KANSAS CITY, Mo. — The Michigan men’s basketball team saw its NCAA Tournament hopes melting before its eyes.
After earning their first bid to the Big Dance in 11 years, the Wolverines nearly let a 16-point lead against Clemson slip away down the stretch.
That was until sophomore forward Manny Harris put Michigan’s postseason fate squarely on his shoulders in the final minute of the game.
As he jumped to the basket with 37 seconds left, he and the 10th-seeded Wolverines rose above being the underdogs in yesterday’s game and rose above demons of the program’s past. And with one flick of the wrist, Harris sealed Michigan’s first tournament win in over a decade.
He drew a foul and banked in a shot in the lane to propel the Wolverines to a 62-59 win over No. 7 seed Clemson last night. Harris scored 23 points, dished six assists and grabbed seven rebounds.
“Manny did tonight what he was doing all year,” fifth-year senior guard C.J Lee said. “We ask so much from him on a daily basis. He did a remarkable job of knowing when it was his time to takeover.”
The win is Michigan’s first tournament victory since it knocked off Davidson in the first round in 1998.
“Finally,” redshirt sophomore Anthony Wright said. “This is just for the team, the coaches, Ann Arbor, the state of Michigan. Just giving back to the fans because they’ve been waiting for this opportunity and it’s good to just give it back to them.”
But that “finally” almost didn’t happen. The Wolverines barely made the field of 65, but they rallied by reeling off six wins in their last nine games. And if Michigan lost, many fans still would have viewed this season as a success.
“To a lot of people, it probably feels like that,” Harris said. “To ourselves, we expected to win.”
For much of the second half, it looked like the Wolverines would cruise to a victory. With 12:51 left in the second half, Michigan held a 16-point lead and seemed unstoppable.
The 16-4 run by the Wolverines to start the half climaxed when Clemson guard Terrence Oglesby, the team’s third-leading scorer, was ejected for elbowing freshman Stu Douglass.
It was a feeling with which Michigan could empathize. Harris was ejected for elbowing Purdue’s Chris Kramer in the face earlier in the season.
“It’s frustrating,” Harris said. “You know there’s nothing you can do at that point. The only thing you can do is pray and hope that your team can win.”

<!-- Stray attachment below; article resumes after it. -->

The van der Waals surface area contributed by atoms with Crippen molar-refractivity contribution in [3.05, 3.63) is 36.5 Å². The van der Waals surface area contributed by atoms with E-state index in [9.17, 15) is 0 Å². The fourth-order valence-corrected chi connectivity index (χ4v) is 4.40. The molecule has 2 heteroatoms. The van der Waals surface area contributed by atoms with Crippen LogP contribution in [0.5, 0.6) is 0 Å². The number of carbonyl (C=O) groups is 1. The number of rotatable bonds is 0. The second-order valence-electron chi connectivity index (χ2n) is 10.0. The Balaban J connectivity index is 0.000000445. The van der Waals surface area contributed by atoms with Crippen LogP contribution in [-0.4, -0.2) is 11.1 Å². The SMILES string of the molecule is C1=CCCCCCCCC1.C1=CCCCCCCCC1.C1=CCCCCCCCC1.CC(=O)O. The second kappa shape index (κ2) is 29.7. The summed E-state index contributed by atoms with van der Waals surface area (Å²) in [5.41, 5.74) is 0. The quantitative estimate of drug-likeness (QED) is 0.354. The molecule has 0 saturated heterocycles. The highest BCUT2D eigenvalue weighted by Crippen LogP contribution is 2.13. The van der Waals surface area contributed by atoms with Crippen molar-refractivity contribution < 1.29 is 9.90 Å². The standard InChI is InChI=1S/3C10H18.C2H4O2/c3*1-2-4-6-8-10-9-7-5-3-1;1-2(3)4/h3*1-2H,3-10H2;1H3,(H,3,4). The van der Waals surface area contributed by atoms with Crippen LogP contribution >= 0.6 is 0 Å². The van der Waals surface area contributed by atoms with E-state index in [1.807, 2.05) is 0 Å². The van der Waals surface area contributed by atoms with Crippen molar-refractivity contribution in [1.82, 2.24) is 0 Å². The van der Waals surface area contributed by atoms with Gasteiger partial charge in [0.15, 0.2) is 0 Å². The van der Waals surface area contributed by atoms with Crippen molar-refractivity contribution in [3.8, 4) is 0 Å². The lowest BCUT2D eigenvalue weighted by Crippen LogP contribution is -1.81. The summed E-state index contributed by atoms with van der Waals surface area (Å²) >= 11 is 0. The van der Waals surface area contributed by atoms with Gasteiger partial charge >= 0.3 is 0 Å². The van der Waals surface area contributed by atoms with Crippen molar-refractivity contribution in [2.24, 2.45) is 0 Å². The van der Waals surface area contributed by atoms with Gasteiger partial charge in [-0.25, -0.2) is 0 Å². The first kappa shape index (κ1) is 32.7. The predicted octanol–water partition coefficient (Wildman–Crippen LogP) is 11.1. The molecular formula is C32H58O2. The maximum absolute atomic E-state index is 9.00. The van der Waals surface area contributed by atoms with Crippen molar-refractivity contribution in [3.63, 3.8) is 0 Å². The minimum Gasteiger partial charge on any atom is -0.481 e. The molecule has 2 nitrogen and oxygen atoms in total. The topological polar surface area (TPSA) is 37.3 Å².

But any prayers by Oglesby were nearly answered.
In a span of one minute and 23 seconds, Clemson hit three 3-pointers to cut its deficit to six.
“It was a quick thought when they started making the run, that ‘Hey, this could be the last time,’ ” fifth-year senior guard David Merritt said.
The Tigers grabbed five offensive rebounds and center Trevor Booker scored six points in the last three minutes to cut Michigan’s lead to just one before Harris hit his floater.
Clemson’s domination of the glass piqued at the end, but it was a problem for the Wolverines all night. On a possession in the first half, the Tigers grabbed three offensive rebounds.
Beilein was furious, directing his anger at Sims, who wasn’t crashing the boards for rebounds.
“Every time the ball goes up, you’re getting out of there,” Beilein said as Sims came to the bench.
Clemson out-rebounded the Wolverines 44-33, including 21-9 on the offensive glass.
But Beilein has stressed all season he doesn’t mind being out-rebounded if his team is making shots.
And the Wolverines did just that. Led by Harris, who hit 7-of-15 attempts, Michigan made 39.2 of its shots. Clemson finished with a 32.3 field-goal percentage.
The Wolverines will face No. 2 seed Oklahoma in the second round of the NCAA Tournament at 5:50 p.m. Saturday.
And though the Sooners boast Player of the Year candidate Blake Griffin, the Wolverines don’t expect to lose.
“We’re not just here to win one,” Merritt said. “We’re here to win another one.”